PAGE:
26 Jun 2014
Reviewed by Grey Malkin (The Hare & The Moon)
Not content with being amongst the UK’s current finest (and most prolific) songwriters with his band/alter ego Dodson And Fogg Chris Wade recently released the rather fabulous Rexford Bedlo album, a collaboration with his brother Andy. Intended to be as raw and organic as possible with little overdubbing or finessing, this album captures the seemingly genetic melodic sensibilities that exist between the brothers.
Opener ‘Hold On (To What You Love)’ begins the album with intent; Andy Wade sounding not unlike another famous brother in a band; Dave Davies. As one might expect there is more than a touch of Dodson inherent (never a bad thing) and, although stripped back, the arrangements and songwriting of Chris’s tracks still boast his classic psychedelic rock and pop instincts. ‘On and On (It Goes)’ is an able demonstration of this, with touches of psyche legend Paul Roland, a smattering of T Rex and a hint of Kinks evoked in Chris’s distinctive voice and ease with harmony. Brother Andy is no slouch in the songwriting department either; ’Taking Your Breath Away’ is a plea to be taken out of a life too ordinary, Chris’s Thin Lizzy-esque guitar lines curling around his sibling’s plaintive vocals. ‘Life’s a River’ is a shiny golden psychedelic nugget; one can almost smell the English summertime and countryside in the harmonies and Syd Barret-like minor key changes. This music is both timeless and potentially could command a large audience yet is hugely evocative of a certain kind of English whimsy and peculiarity; in years to come chances are both this and Dodson’s albums will be spoken of in the same breath as Barrett, Calvert and Stanshall. ‘I’m Alive’ sounds as if it could have been pulled straight off a classic and revered early 70’s album; no-one else (apart from Dodson!) is making music like this at the moment with both a keen sense of musical history and heritage and yet with their own distinct and identifiable style. Rod Stewart would give his wrinkled, tanned right arm to write a track like this these days. ‘I Will Be Here For You’ takes the album down a darker path, Chris Wade’s electric guitar evoking Dead End Street era Kinks . It is genuinely thrilling and menacing; one of the album highlights. In general, the brothers take a song apiece, alternating between songs authored and sung by each other. Yet each harmonise and play on the other’s songs allowing for a consistency that lets the album flow fluently, although each have a distinct style; Chris is more overtly psyche and Andy rawer and bluesier. ‘Carry On’ with its vocal harmonies and strident acoustic guitar sounds like its genesis was in a London folk club in the 60’s; if this was the case we’d be hailing this a classic now; it’s that good. ‘Lily’s Lullaby’ is a delicate finger picked Bert Jansch style instrumental with an almost Celtic air to the accompanying electric guitar trills and lines. It’s beautiful, wistful and provides a diverting interlude between the brother’s compositions. ‘Everybody Loves You’ adds banjo; here Andy’s vocals and songwriting sound not unlike George Harrison (imagine that banjo as a sitar!). The bluesy, acoustic ‘Throwing Your Life Away’ adds tension to proceedings; the explosive bursts of fiery guitar and sinister harmonies adding a sense of foreboding. Sticking in shadowy territory, ‘Don’t Take This Away From Me’ is a plea to God from a desperate soul, a heartfelt scream into the void. In contrast ‘Whispering in the Breeze’ is a jauntier closer, with talk of rainbows and creatures living in the trees; an eccentric English psychedelic nursery rhyme. The music itself deserves special mention on this album; the brothers have been playing together for years and it shows. Each track is layered simply with mostly just acoustic, bass and a light touch of electric guitar yet the composition is intricate, detailed and accumulatively powerful. The idea of creating an honest, no frills album only confirms what the faithful have known for a while now; that Chris Wade cannot write a song that is not brimming with melody, invention and odd but thrilling angles and ideas. It turns out that his brother is yet another in the Wade family with an in-built unfailing songwriting instinct.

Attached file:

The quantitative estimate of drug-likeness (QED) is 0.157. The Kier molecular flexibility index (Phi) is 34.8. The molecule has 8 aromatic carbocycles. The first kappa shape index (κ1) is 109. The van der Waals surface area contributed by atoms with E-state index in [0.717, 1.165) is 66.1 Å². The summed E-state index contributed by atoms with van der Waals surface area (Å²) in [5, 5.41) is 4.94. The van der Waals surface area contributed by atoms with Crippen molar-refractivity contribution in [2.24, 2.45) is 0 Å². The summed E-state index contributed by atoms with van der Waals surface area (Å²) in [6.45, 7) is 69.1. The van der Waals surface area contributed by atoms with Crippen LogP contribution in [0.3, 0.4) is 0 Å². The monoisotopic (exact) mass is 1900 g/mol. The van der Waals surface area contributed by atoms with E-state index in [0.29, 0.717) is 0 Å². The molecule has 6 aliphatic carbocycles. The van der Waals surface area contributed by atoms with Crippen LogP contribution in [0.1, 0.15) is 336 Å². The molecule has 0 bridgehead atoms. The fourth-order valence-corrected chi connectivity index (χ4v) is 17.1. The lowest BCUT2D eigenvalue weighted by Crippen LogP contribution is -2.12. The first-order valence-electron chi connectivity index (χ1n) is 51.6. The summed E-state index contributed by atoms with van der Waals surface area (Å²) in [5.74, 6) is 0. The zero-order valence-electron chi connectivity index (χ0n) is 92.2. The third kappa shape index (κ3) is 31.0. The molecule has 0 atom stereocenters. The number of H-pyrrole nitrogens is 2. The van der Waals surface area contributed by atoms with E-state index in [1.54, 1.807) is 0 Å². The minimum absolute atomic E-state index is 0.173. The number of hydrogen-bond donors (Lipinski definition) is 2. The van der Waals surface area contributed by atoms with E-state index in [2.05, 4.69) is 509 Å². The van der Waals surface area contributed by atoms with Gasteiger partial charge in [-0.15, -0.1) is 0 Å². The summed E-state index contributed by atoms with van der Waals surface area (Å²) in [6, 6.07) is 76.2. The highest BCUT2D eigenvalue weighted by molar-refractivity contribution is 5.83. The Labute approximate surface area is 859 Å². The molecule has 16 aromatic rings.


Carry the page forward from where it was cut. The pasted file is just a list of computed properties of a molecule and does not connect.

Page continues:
For Dodson And Fogg fans this is a must. For others, this is an album that stands tall on its own two feet, displays another side to maestro Chris Wade and introduces us to the prodigious talents of his brother. With a beautiful design by Mrs. Chris Wade, Linzi Napier, (this is a family affair) Rexford Bedlo should be on your album wish list.
Available now as download or a limited CD from wisdomtwinsbooksbandcamp and wisdomtwinsbooks.weebly.com respectively.